College Park Academy opening date in flux despite location choice -- Gazette.Net


A new charter school in College Park initially planned to have classrooms filled by next school year may not be ready until 2014, officials said.

The College Park Academy, set to become Prince George’s County’s eighth charter school, is set to open at the former College Park Elementary School building at 4601 Calvert Road, which was a functioning school from the 1930s to 1970s. However, the site still needs a detailed site plan, an engineering study and renovations.

Teachers also still need to be hired and an application period for students must be held, according to the founding board, which consists of city officials, University of Maryland representatives and school curriculum professionals.

“We need to make a decision to go forward and open the school in fall 2013 or wait because of the uncertainty,” said City Councilman Robert Catlan (Dist. 2), an academy founding board member. “We’re progressing as if the school is going to open, and I’m hoping it’s sooner than later, but we don’t want to tell people it’s going to open and then delays happen and it not be able to go through.”

He said the founding board plans to decide whether to still pursue a fall 2013 school opening during its Nov. 20 meeting.

Much of the planning for the academy was put on hold until the Prince George’s County school board approved the proposal for the academy in June, which added roughly $2.4 million in operating costs to the school system’s budget. The school will serve grades six through 12 and educate students through a mix of face-to-face and online education.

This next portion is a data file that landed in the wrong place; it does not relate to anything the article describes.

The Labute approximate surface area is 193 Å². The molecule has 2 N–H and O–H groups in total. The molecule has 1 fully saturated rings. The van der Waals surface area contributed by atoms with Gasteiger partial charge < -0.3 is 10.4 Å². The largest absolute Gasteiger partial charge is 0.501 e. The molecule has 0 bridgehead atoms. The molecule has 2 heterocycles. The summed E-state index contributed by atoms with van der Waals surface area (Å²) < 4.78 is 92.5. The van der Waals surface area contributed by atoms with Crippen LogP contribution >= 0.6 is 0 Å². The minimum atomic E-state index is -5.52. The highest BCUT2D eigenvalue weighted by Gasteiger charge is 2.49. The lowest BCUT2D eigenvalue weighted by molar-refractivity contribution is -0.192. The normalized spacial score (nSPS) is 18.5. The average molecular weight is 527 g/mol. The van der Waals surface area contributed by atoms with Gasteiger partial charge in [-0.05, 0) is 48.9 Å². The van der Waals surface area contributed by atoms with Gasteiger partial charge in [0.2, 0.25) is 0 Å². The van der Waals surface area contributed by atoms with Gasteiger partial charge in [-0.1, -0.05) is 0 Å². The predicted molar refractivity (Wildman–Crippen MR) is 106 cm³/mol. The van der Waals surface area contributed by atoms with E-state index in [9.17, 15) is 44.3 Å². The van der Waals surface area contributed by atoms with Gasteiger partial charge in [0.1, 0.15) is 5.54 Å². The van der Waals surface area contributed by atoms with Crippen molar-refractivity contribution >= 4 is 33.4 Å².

Plans for the charter school emerged in mid-2011 when the University of Maryland College of Education approached the city and suggested a charter school as part of UM President Wallace Loh’s efforts to create more city-university partnerships.

Joe Nagro, College Park’s city manager, said the university believes the academy will make College Park a more attractive place for faculty and staff to live and has the potential to serve as a site for UM student partnerships and student teaching opportunities.

“Part of Dr. Loh’s initiative is to work with the city on a variety of fronts, and one of those is enhancing public education options in the city,” Nagro said. “The University of Maryland would be involved intimately with the school. Having the academy in turn makes the university more attractive.”

Nagro said the location was chosen after a nearly six-month search, which involved looking for funding sources and finding adequate land to house such a facility, ultimately leading to the city-owned school building property.

Choosing the site on Calvert Road in northern College Park means the city’s code enforcement division, which is currently run out of the building, will have to be housed in the city’s municipal building on Knox Road, Nagro said.

When the academy does open, board members said they will begin with grades six and seven with about 200 students and will add one additional grade level each year until there are grades six through 12, totaling about 700 students.

Mickey Revenaugh, a representative of Connections Academy, which the College Park school’s curriculum will be based from, said the students will have face-to-face teachers in more traditional classroom experiences for subjects such as English, science and math and take online courses for more non-traditional courses such as Chinese, which is only available in three county schools. She said the blend of instruction will be based on each student’s personal progress.

College Park Academy has been given a Jan. 1 student application deadline and school officials would pick winners in February, Catlan said.